These markets are seen to have double-digit increases in around three to five years, as the DOT is currently in talks with the private sector to formulate a marketing plan and strategy to help attract tourists to the country.

“Right now these markets are not producing big numbers yet. Less than 100,000 visitors, but in terms of generation capacity, it is very good for us because they stay for long periods of time” Buensuceso said. 

Crafting tourism programs to cater to the specific needs of the visitors is key to growing these markets, especially for high-yield markets like those in South Africa, Middle East and Mediterranean Europe.

“We are looking at the potential of these growing markets. We have to look at the ‘winability’ of the market and match it with the products here in the country,” she said. 

But more than tourism strategy development, improving air connectivity to these potential markets should first be prioritized by stakeholders as ensuring seamless air connectivity is seen as one of the pillars which support the tourism industry.

One priority program that the administration took to guarantee smoother air connectivity is opening up the secondary gateways of the country to mitigate congestion in Manila.

“Strategically what is important now is to disperse the traffic to more gateways. It achieves many objectives: one in a way it helps to decongest our primary gateway, but more importantly it also now allows us to promote more aggressively the secondary destinations and bring economic activity to far more communities,” Bengzon said.

The development of more points of entry, for both commercial and charter flights, has been crucial to the growth of the industry.

Charter flights, for one, was able to grow by 20-25 percent in 2015 with a total of 230,958 available seats, mostly flights to secondary destinations like Legazpi, Bacolodo, and Kalibo, according to Erwin Balane, head of the DOT route development team.

“The development of Kalibo for example, one of the major points of entry for charter flights was realized during the term of President Aquino. We’re talking about an airport that wasn’t exactly sleepy but relatively small in terms of passengers, but is now getting more in terms of percentage,” added Bengzon.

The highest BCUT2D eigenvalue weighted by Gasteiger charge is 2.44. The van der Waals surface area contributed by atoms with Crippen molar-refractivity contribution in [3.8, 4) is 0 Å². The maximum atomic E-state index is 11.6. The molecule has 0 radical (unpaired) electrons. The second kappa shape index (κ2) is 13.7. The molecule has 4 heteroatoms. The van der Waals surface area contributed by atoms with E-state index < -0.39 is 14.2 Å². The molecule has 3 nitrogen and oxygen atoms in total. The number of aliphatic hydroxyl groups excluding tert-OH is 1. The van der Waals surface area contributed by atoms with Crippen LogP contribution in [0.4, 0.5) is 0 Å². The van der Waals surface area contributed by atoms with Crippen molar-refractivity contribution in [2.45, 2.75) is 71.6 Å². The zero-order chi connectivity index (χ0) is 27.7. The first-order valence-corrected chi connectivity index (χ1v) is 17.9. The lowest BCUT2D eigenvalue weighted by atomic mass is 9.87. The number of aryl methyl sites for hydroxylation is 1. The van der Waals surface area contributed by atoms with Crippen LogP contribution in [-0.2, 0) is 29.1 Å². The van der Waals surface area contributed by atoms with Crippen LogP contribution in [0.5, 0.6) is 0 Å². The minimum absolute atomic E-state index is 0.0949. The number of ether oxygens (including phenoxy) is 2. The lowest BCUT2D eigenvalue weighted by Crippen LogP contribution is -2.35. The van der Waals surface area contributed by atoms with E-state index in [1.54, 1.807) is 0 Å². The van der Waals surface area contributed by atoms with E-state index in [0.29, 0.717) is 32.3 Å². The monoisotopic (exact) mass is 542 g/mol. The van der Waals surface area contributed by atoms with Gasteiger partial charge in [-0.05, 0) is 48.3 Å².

The Kalibo airport saw an estimated 411,000 passengers in 2014, contributing about 8.5 percent to total inbound traffic.

“We will see that the Movement is not just into manila, but it is starting to be dispersed. It is all very deliberate in our strategy to position the Philippines as a multiple destination country,” Bengzon said.

Local stakeholder empowerment

Empowering local executives and stakeholders is also part of the backbone that has supported the local tourism industry in the last five years, added Bengzon.

Equipping government and tourist officials with the necessary tools in tourism planning and development has fostered a greater awareness in the people directly involved in the industry.

Convergence programs with other government agencies, like the Department of Interior and Local Government and the Department of Social Welfare and Development, empowered the public sector to develop their own sustainable tourism plans for their communities.

“With these convergence programs, we train and empower local communities and give them livelihood opportunities which in effect they become a part of the tourism value chain,” said Bengzon.

This support for local government units (LGUs) will likely ensure a more seamless travel experience for tourists all over the country, according to Aileen Clement, president of the Asean Tourism Association.

“The support is there, it is a lot of mindset change that is most significant. It is not just the DOT that needs to understand what the tourism industry is about. And they did a very good campaign for everyone, including the private sector, LGUs and other government units, on what tourism is about. It is not just about a hotel, waterfall or road network, but a combination of these that provide a seamless travel experience that defines tourism,” she said.